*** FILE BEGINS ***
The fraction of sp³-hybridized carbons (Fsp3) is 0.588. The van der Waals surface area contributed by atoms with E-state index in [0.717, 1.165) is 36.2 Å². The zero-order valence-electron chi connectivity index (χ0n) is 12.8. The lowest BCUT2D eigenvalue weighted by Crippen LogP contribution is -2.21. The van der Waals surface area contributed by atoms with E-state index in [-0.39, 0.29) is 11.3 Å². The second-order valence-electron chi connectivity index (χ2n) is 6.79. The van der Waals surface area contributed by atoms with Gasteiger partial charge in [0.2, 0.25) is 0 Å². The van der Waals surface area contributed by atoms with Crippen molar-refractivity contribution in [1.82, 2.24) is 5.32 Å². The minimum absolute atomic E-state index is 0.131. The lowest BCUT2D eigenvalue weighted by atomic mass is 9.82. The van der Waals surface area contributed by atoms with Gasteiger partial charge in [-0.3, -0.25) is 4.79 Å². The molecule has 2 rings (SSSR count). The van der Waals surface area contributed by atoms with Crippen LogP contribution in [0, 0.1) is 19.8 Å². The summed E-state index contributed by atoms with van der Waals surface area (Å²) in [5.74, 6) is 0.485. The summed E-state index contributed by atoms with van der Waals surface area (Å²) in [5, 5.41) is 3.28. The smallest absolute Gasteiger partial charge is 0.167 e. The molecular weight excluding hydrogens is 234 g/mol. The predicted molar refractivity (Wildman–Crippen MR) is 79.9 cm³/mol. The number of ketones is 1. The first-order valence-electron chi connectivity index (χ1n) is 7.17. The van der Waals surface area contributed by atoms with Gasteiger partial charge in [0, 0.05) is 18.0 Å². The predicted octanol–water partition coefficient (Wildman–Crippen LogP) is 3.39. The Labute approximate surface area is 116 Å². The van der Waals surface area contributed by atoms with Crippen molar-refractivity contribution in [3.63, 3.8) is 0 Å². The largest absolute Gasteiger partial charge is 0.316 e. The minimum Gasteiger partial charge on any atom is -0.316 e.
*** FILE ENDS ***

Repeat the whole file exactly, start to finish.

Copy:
The fraction of sp³-hybridized carbons (Fsp3) is 0.588. The van der Waals surface area contributed by atoms with E-state index in [0.717, 1.165) is 36.2 Å². The zero-order valence-electron chi connectivity index (χ0n) is 12.8. The lowest BCUT2D eigenvalue weighted by Crippen LogP contribution is -2.21. The van der Waals surface area contributed by atoms with E-state index in [-0.39, 0.29) is 11.3 Å². The second-order valence-electron chi connectivity index (χ2n) is 6.79. The van der Waals surface area contributed by atoms with Gasteiger partial charge in [0.2, 0.25) is 0 Å². The van der Waals surface area contributed by atoms with Crippen molar-refractivity contribution in [1.82, 2.24) is 5.32 Å². The minimum absolute atomic E-state index is 0.131. The lowest BCUT2D eigenvalue weighted by atomic mass is 9.82. The van der Waals surface area contributed by atoms with Gasteiger partial charge in [-0.3, -0.25) is 4.79 Å². The molecule has 2 rings (SSSR count). The van der Waals surface area contributed by atoms with Crippen LogP contribution in [0, 0.1) is 19.8 Å². The summed E-state index contributed by atoms with van der Waals surface area (Å²) in [5.74, 6) is 0.485. The summed E-state index contributed by atoms with van der Waals surface area (Å²) in [5, 5.41) is 3.28. The smallest absolute Gasteiger partial charge is 0.167 e. The molecular weight excluding hydrogens is 234 g/mol. The predicted molar refractivity (Wildman–Crippen MR) is 79.9 cm³/mol. The number of ketones is 1. The first-order valence-electron chi connectivity index (χ1n) is 7.17. The van der Waals surface area contributed by atoms with Gasteiger partial charge in [0, 0.05) is 18.0 Å². The predicted octanol–water partition coefficient (Wildman–Crippen LogP) is 3.39. The Labute approximate surface area is 116 Å². The van der Waals surface area contributed by atoms with Crippen molar-refractivity contribution in [3.63, 3.8) is 0 Å². The largest absolute Gasteiger partial charge is 0.316 e. The minimum Gasteiger partial charge on any atom is -0.316 e.